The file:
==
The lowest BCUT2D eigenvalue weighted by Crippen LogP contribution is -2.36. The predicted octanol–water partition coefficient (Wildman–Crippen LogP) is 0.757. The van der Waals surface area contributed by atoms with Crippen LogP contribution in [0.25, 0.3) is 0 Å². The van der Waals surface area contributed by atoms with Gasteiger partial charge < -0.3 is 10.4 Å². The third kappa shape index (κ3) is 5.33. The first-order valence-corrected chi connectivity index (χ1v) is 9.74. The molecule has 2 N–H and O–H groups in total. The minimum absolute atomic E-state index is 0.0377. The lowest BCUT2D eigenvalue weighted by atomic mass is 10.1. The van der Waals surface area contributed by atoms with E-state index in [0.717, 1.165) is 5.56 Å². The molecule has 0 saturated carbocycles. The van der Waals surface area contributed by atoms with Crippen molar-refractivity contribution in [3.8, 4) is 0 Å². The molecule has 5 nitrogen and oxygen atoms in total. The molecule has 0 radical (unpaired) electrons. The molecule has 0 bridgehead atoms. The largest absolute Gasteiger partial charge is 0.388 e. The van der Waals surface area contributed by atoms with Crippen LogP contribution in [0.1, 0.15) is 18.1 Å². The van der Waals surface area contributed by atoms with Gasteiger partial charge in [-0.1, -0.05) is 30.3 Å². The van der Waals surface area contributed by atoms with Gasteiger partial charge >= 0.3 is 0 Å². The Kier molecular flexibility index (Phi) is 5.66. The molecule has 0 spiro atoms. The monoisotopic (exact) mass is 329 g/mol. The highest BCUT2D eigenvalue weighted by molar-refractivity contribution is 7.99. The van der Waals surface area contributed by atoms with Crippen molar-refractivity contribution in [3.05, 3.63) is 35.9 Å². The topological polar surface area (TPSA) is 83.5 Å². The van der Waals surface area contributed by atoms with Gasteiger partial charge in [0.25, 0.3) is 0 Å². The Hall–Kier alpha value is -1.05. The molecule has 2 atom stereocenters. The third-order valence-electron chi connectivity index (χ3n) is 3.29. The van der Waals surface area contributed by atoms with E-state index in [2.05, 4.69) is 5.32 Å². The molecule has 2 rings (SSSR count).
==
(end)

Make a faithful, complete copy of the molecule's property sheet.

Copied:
The lowest BCUT2D eigenvalue weighted by Crippen LogP contribution is -2.36. The predicted octanol–water partition coefficient (Wildman–Crippen LogP) is 0.757. The van der Waals surface area contributed by atoms with Crippen LogP contribution in [0.25, 0.3) is 0 Å². The van der Waals surface area contributed by atoms with Gasteiger partial charge < -0.3 is 10.4 Å². The third kappa shape index (κ3) is 5.33. The first-order valence-corrected chi connectivity index (χ1v) is 9.74. The molecule has 2 N–H and O–H groups in total. The minimum absolute atomic E-state index is 0.0377. The lowest BCUT2D eigenvalue weighted by atomic mass is 10.1. The van der Waals surface area contributed by atoms with E-state index in [0.717, 1.165) is 5.56 Å². The molecule has 0 saturated carbocycles. The van der Waals surface area contributed by atoms with Crippen molar-refractivity contribution in [3.8, 4) is 0 Å². The molecule has 5 nitrogen and oxygen atoms in total. The molecule has 0 radical (unpaired) electrons. The molecule has 0 bridgehead atoms. The largest absolute Gasteiger partial charge is 0.388 e. The van der Waals surface area contributed by atoms with Crippen LogP contribution in [0.1, 0.15) is 18.1 Å². The van der Waals surface area contributed by atoms with Gasteiger partial charge in [-0.1, -0.05) is 30.3 Å². The van der Waals surface area contributed by atoms with Gasteiger partial charge >= 0.3 is 0 Å². The Kier molecular flexibility index (Phi) is 5.66. The molecule has 0 spiro atoms. The monoisotopic (exact) mass is 329 g/mol. The highest BCUT2D eigenvalue weighted by molar-refractivity contribution is 7.99. The van der Waals surface area contributed by atoms with Crippen molar-refractivity contribution in [3.05, 3.63) is 35.9 Å². The topological polar surface area (TPSA) is 83.5 Å². The van der Waals surface area contributed by atoms with Gasteiger partial charge in [0.25, 0.3) is 0 Å². The Hall–Kier alpha value is -1.05. The molecule has 2 atom stereocenters. The third-order valence-electron chi connectivity index (χ3n) is 3.29. The van der Waals surface area contributed by atoms with E-state index in [2.05, 4.69) is 5.32 Å². The molecule has 2 rings (SSSR count).